Back to selection

“You Just Keep Bad Things Away from Your Project — That’s What a Director Does”: Katerina Cizek on the She Does Podcast

Katerina Cizek is an innovative documentary storyteller who works across many media platforms. She’s currently the director of the National Film Board of Canada’s multi-year project entitled HIGHRISE, which examines life inside residential skyscrapers in suburbs around the world. Since it launched in 2009, HIGHRISE has generated interactive documentaries, mobile productions, live presentations, installations and films that have garnered Emmys, a Peabody, Webby Awards and recognition from the World Press Photo and IDFA Doc Lab, among others.

On June 2, 2015, Kat and the NFB released the latest and final HIGHRISE project, “Universe Within,” that explores people’s digital lives online. In episode 11 of She Does podcast, Kat talks about growing up in Waterloo, after her parents escaped the Russian invasion of what was then Czechoslovakia. About being at the frontlines of the Oka Crisis in Canada, a defining moment in her career and first-nations history. And about her nearly 11-year relationship with the National Film Board of Canada through the Filmmaker in Residence and HIGHRISE projects. Kat helps us realize new ways to approach technology in meaningful ways, and challenges us to evaluate our methods and ethics as storytellers.

The Role Of A Director
I think the easiest way to describe my role, which I don’t think it’s changed from documentary film directing, is that you just keep bad things away from your project. That’s what a director does. All the great things that happen in a project it’s not really because of you, but if the bad things creep in that’s your fault. Especially with digital projects where you’re working with so many little pieces, and sometimes a lot of the people that are working on the same project don’t even meet. So, how do you make sure that what is coming into that final soup pot is all working? There is nobody else that knows what’s in that soup, except for you. If something doesn’t feel right, don’t let it slip through. Even if other people are saying, “It’s fine.” You’re the one that has to say, “No it’s not.”

Creativity In the Margins
Walter Murch, who is one of my editing heroes, talks about how in the early years of cinema, most of the editors were women. Editing was “relegated” to women as a craft, as knitting or sewing, and that I find hugely inspiring. Where a lot of the true creation happens, I believe, is sort of in the margins, and oftentimes that’s where women have been.

Value Relationships Over Technology
I have been preoccupied with the role of the subject for most of my working life. It’s about understanding that a subject isn’t a subject. A subject is an agent in their own world and how can we work together to create interesting media that will contribute positively in this community. The relationship that you create with a camera entering a room can be very positive or it can be very negative. It’s up to you to decide how to go about it. This incredible revolution that we’re going through provides a moment everyday with new technology to really question our methods and our relationships with the people that we work with. Too often we get so enamored with the technology that we forget about that stuff.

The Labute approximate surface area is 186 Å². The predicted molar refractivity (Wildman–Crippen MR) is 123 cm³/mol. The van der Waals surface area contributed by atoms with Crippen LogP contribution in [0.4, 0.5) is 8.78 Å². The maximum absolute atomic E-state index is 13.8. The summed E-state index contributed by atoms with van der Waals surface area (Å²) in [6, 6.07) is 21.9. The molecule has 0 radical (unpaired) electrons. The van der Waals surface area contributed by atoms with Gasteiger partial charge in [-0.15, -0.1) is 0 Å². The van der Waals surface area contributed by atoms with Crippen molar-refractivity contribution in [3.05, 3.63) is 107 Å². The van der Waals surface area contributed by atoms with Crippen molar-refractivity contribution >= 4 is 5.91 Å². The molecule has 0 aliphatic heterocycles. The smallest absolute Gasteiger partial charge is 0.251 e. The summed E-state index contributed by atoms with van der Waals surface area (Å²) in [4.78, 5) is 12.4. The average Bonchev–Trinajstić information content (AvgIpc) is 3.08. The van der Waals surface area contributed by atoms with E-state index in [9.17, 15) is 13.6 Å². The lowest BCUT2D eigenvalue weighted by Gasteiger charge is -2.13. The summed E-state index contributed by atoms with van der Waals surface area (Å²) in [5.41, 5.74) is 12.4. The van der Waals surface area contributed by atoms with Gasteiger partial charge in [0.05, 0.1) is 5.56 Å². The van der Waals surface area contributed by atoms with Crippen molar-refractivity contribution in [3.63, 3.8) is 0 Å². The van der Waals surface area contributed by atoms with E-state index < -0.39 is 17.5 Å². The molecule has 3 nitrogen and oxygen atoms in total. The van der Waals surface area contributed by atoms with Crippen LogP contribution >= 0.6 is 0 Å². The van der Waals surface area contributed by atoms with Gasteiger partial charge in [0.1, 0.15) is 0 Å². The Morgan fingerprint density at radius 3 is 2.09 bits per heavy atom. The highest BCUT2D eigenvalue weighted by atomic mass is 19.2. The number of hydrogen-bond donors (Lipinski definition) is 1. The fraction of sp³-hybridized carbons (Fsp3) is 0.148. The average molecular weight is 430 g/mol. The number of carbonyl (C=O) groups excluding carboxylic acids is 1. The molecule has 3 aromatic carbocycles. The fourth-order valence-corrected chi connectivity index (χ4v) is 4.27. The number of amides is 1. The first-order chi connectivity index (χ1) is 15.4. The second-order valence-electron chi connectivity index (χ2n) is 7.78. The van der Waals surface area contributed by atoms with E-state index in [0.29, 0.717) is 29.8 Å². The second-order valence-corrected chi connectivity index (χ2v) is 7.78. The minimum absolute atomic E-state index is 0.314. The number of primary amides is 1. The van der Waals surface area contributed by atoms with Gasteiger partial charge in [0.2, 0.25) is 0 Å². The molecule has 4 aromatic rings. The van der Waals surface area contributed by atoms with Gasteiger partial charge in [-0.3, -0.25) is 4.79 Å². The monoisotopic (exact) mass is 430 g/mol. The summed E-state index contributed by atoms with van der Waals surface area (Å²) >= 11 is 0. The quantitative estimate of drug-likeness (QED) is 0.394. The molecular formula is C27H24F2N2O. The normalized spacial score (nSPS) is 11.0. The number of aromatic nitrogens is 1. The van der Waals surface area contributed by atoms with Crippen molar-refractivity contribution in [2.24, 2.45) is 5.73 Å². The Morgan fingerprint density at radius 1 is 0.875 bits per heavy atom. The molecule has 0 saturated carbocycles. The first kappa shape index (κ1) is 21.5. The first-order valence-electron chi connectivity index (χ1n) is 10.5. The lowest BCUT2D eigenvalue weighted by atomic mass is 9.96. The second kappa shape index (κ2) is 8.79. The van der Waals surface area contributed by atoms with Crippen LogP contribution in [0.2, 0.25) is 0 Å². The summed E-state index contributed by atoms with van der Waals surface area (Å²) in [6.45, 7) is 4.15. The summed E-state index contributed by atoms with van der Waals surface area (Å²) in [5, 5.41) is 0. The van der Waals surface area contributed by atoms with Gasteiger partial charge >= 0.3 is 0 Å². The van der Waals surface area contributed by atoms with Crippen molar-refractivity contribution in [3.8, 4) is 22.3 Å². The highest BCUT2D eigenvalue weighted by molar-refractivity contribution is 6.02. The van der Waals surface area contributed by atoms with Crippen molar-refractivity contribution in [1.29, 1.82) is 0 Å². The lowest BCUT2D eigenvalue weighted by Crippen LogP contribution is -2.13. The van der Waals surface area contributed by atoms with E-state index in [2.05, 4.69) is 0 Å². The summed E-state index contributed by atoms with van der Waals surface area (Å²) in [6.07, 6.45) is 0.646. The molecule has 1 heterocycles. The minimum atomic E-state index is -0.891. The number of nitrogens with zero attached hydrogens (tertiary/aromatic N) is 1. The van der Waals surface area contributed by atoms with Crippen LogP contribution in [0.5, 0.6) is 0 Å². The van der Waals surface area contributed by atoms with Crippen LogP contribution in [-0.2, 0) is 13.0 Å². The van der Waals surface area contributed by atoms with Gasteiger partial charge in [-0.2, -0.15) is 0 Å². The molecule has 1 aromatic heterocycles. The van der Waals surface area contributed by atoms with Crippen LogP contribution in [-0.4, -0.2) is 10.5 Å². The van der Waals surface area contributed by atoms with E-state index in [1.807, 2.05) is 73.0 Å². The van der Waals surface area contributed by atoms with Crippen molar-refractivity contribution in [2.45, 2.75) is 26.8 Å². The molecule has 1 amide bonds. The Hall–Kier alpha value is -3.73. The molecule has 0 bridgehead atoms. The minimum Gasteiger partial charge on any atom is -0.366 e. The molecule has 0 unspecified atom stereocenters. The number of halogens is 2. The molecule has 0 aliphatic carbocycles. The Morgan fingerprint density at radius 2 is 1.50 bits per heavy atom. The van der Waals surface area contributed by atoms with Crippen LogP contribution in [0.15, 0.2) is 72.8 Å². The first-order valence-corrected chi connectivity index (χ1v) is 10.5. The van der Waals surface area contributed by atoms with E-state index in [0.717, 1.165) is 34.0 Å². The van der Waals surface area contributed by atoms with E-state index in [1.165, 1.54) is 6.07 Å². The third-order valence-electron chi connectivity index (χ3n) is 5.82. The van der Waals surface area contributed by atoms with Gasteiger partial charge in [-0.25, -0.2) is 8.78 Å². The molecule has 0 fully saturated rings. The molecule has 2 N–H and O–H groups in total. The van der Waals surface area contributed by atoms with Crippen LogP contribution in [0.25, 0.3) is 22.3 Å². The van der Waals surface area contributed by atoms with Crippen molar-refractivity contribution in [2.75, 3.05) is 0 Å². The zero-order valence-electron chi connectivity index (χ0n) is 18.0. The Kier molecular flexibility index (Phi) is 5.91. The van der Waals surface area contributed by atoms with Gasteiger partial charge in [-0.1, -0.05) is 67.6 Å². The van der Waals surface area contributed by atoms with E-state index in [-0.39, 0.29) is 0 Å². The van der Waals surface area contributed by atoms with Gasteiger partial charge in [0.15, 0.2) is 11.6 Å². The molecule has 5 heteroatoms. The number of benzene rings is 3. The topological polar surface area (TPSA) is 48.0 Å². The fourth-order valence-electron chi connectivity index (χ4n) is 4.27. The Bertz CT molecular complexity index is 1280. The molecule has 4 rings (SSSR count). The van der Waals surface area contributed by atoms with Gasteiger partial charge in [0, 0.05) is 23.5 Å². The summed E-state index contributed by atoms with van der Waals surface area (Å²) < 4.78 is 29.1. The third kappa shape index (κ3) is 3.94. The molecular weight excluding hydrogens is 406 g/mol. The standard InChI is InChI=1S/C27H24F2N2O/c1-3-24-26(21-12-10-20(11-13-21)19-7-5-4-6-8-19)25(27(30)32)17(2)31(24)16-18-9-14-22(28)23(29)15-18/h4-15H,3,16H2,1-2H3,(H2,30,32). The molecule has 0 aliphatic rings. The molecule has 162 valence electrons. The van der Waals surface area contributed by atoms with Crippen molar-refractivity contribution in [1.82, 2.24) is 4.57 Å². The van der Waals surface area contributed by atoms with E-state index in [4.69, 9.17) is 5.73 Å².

On Creating a Product Out of The Process
In more conventional methodologies, you think of your product first. You think, “I’m going to make a 52-minute documentary film, or I’m going to make a digital documentary that lasts about 20 minutes.” You define what the end goal is and then you work towards it. But what’s very different about both Filmmaker in Residence and Highrise is that it’s all about defining the relationships. We met once a week with residents in a highrise for almost three years, just to talk to them about their experiences. And then at a certain point ideas would come together. Something from the work that we’re doing with residents, the work that we’re doing with academics, and some of the conversations with technologists would come together and an idea would crystallize for me. And I would think, “Yes, this is the moment to do something. To create a product out of the learning that we’ve had.” The product comes out of the process, as opposed to defining the product and figuring out the process to get there.

On VR (virtual reality), The Future And Empathy
They have called the new VR “the empathy machine,” but what does that mean? Once we have elicited empathy, how do we translate it into action back in the physical world? There’s so many questions there that I think are not unlike the other big technological questions that I think we’re going to be dealing with, not just with documentarians, but as a society. Artificial intelligence is a huge one, and VR isn’t far off from that discussion. Where does the human end and the computer begin or vice versa? And who’s watching who?

© 2019 Filmmaker Magazine
All Rights Reserved
A Publication of IPF